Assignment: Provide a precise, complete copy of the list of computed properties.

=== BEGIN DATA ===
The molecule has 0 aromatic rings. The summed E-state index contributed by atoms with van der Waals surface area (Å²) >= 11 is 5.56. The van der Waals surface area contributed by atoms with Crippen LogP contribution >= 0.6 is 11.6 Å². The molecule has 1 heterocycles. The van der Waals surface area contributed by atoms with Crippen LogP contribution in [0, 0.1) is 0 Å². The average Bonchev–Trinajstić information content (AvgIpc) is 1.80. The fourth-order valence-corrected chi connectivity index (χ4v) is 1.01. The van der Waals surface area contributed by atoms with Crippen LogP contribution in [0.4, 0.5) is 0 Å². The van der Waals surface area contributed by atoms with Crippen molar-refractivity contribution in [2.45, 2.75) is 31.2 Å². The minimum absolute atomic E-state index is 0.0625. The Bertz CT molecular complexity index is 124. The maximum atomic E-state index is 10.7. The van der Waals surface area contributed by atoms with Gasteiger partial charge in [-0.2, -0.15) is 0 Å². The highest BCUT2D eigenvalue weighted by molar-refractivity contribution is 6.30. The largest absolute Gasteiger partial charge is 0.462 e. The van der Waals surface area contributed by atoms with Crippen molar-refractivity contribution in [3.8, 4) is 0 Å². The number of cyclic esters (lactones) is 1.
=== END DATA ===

The molecule has 0 aromatic rings. The summed E-state index contributed by atoms with van der Waals surface area (Å²) >= 11 is 5.56. The van der Waals surface area contributed by atoms with Crippen LogP contribution >= 0.6 is 11.6 Å². The molecule has 1 heterocycles. The van der Waals surface area contributed by atoms with Crippen LogP contribution in [0, 0.1) is 0 Å². The average Bonchev–Trinajstić information content (AvgIpc) is 1.80. The fourth-order valence-corrected chi connectivity index (χ4v) is 1.01. The van der Waals surface area contributed by atoms with Crippen LogP contribution in [0.4, 0.5) is 0 Å². The van der Waals surface area contributed by atoms with Crippen molar-refractivity contribution in [2.45, 2.75) is 31.2 Å². The minimum absolute atomic E-state index is 0.0625. The Bertz CT molecular complexity index is 124. The maximum atomic E-state index is 10.7. The van der Waals surface area contributed by atoms with Gasteiger partial charge in [-0.2, -0.15) is 0 Å². The highest BCUT2D eigenvalue weighted by molar-refractivity contribution is 6.30. The largest absolute Gasteiger partial charge is 0.462 e. The van der Waals surface area contributed by atoms with Crippen molar-refractivity contribution in [3.8, 4) is 0 Å². The number of cyclic esters (lactones) is 1.